That''s when you''re playing yourself?
Yeah, for the most part. Rarely do I reamp the guitars, but what I will do, if I''m working inside Pro Tools, I''ll end up putting something additional on the guitar if I really want to crusty it up. You know what I mean? I''ll put a lo-fi plug-in or a guitar thing [amp modeler] on it. The one thing that I do like to do—and I suppose this is a bit of reamping scenario but not quite—I like to run a lot of things to tape echo, just to get the sound of tape onto it. If you''re not using tape, I just think the character and distortion of tape echo sounds really great. So I tend to put a lot of that on a guitar track or a vocal track. A lot of the time, after the fact, if it was recorded dry, I''ll send that signal out and back into the tape echo and bring it back in, and put it on a separate track. Or sometimes burn it back in and replace the existing one. What I''ll do is, I''ll set it to the shortest setting, and I''ll get rid of the dry guitar and use only the effected signal. And then I''ll time-align it, and I''ll nudge it back so it fits in the track where it was supposed to be.

So you''re taking only the delayed sound onto the new track.
Yeah, with only one repeat.

So you have to run the track through a reamping device to get it into an echo unit.
I use a line-level [output] and a mic pre a lot of times on my Neve—I got some 1084s—I''ll use the line level on those sometimes as my reampers as well. The Radial box [JD7] is pretty awesome. I got to give props to Peter [Janis, president and CEO of Radial] for making the coolest boxes on the planet.

What are some of the other instruments you do reamping with?
I do it with vocals, and I like to do it with bass and drums and with keyboards, too. I hate the sound of direct keyboards. Let''s say you''re using a synth and you''re running it like a Moog, or you''re using a Nord to use for like a Hammond or a Wurlie sound, for instance. I tend to really like the sound of it going through an amplifier, like a guitar amplifier, with reverb. Like an old Fender Vibroverb or something like that, so I can gain the amp back up. A lot of times I''ll run that signal back out into the amp and bring that back in as well. As I said before, it can be either a blend, to blend in with it and phase-align it, or you can just replace the original dry one with the effected one, it just ends up sitting in the mix a lot better. . . . It will give it a lot of character. If you''re doing a synth line or a Moog line, like an old-school Moog or something, if you use that [reamping] and distort it through a guitar amp, and use the verb or the tremolo on the amp, you can almost get a sound that''s unidentifiable, that''s indistinguishable, and has a lot of character to it, where you''re like, “What is that, a guitar?” “What is that, a keyboard?” You can''t tell.

Besides the distortion, the reason you find it fits better in the mix is that the guitar amp has sort of a limited frequency range so it''s not so big on the bottom and top?
Exactly. A lot of times that stuff just eats up too much headroom, and I can''t get vocals or drums to pop.

What about vocals? How do you reamp them?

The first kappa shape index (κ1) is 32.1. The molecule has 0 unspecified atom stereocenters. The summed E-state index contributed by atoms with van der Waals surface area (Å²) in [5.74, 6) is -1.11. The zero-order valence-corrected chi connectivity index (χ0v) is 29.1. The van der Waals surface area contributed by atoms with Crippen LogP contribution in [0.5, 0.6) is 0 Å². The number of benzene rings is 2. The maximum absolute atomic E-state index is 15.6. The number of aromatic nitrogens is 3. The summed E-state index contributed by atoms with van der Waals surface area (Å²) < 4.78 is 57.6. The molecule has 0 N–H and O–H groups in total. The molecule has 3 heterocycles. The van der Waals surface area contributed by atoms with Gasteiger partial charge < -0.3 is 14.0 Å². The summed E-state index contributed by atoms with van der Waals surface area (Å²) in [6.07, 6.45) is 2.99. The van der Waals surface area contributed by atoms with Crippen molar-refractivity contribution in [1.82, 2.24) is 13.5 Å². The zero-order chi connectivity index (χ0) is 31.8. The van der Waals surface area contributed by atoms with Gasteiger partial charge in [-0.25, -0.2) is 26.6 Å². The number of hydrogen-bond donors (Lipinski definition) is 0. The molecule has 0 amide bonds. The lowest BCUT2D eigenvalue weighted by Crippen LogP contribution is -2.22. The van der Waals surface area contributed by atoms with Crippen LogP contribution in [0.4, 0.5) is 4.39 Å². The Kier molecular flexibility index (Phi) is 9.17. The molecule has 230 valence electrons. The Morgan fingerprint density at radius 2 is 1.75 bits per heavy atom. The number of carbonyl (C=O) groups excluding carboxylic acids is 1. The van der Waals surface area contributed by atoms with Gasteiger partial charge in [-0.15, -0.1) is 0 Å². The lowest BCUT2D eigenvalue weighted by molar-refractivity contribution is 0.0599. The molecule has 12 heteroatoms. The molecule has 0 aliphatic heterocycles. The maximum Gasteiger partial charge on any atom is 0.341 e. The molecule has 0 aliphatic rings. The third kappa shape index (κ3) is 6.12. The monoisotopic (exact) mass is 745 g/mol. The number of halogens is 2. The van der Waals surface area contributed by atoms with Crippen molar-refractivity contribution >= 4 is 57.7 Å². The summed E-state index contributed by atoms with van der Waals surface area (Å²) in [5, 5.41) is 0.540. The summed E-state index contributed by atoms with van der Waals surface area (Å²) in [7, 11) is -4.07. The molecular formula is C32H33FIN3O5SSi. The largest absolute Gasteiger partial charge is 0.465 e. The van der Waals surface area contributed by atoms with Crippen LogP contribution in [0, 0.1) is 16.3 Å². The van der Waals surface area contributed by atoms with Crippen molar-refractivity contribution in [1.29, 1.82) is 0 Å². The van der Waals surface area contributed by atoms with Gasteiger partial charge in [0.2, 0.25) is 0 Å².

Vocals are always fun. It works great with the tape delay to replace the original vocal with the slapback and then time-align it. And then you get this really gritty, low-fi [sound]. I use one of those cool new tape echoes that Fulltone makes. It''s really amazing. It''s basically a working version of my old Echoplex. And it has a distortion control, too, for variable, tapelike distortion. You can run your vocal through that. Once you align it, you''re not going to be able to get it dead-on with it; even at the smallest setting, you still get a few-millisecond delay. So after I reamp that back into Pro Tools, I''ll align it so it''s pretty phase coherent and decide if I want to blend in that distortion tape track with the lead vocal, which sometimes is great, because then you don''t lose all the sibilance and the punchiness of a well-recorded or compressed vocal. But sometimes it sounds great just to ditch the original vocal; it gives it an instant lo-fi sound. I like to use tape as much as possible, because I feel like I''ve been really neglecting it since the digital age took over.

I also like to use my Ampex ATR-102, which is a 1/2-inch mixdown machine. I use that to mix down mixes to anyway. But a lot of times I''ll run the vocal out to that, or the guitar out to that, when I want, and set it on the repro head, and run that back in to get a different kind of character, because that''s not 1/4-inch tape, that''s 1/2-inch tape. That will also give you a completely different quality of a tape sound. And just like the Echoplex vibe, you can mess around with it in Pro Tools to either time-align it so it replaces the original or use it as a slapback, and you can move it so you can set your own variable delay. You''re more limited: you''re only going to get one slapback out of the ATR-102, because it''s not a delay. Its own repro head gives it a few-millisecond delay, but once you get it back into Pro Tools, you can mess with it. It''s pretty cool. That way you''re getting the sound of tape all over your recordings if you''re limited on being able to use a tape machine for actually recording the tracks. Same thing with drums—if I''m looking to do something that''s a lot of more rock ''n'' roll, like the indie-rock stuff that I do, obviously it''s not based on high-definition recording and things being super pop and slamming. It sounds better sometimes if it sounds like it was recorded on a 1/2-inch tape recorder back in the ''60s or the ''70s. And a lot of time I''ll run the entire mix through it and individually track that way. That''s where I think reamping gives me a good slew of options.

Do you run each individual drum track out of the reamp and through an actual amplifier?
Yeah, for drums, depending if it''s going to tape and through an amplifier. A lot of times if I want to lo-fi the drums out, I''ll run them out through my combo amp and then blend that back in. I''ll actually put that back in. I''ll run the drums out like kick, snare, no cymbals, just all the skins, basically, and then run that back on its own individual track, and when you hear that blended in with your drum sound, it can be pretty mind-blowing. You can get a pretty crazy drum sound without all that nasty cymbal sibilance blowing up, because obviously you''re going to distort the amp. Cymbals going through a 12-inch guitar speaker don''t sound very pleasing.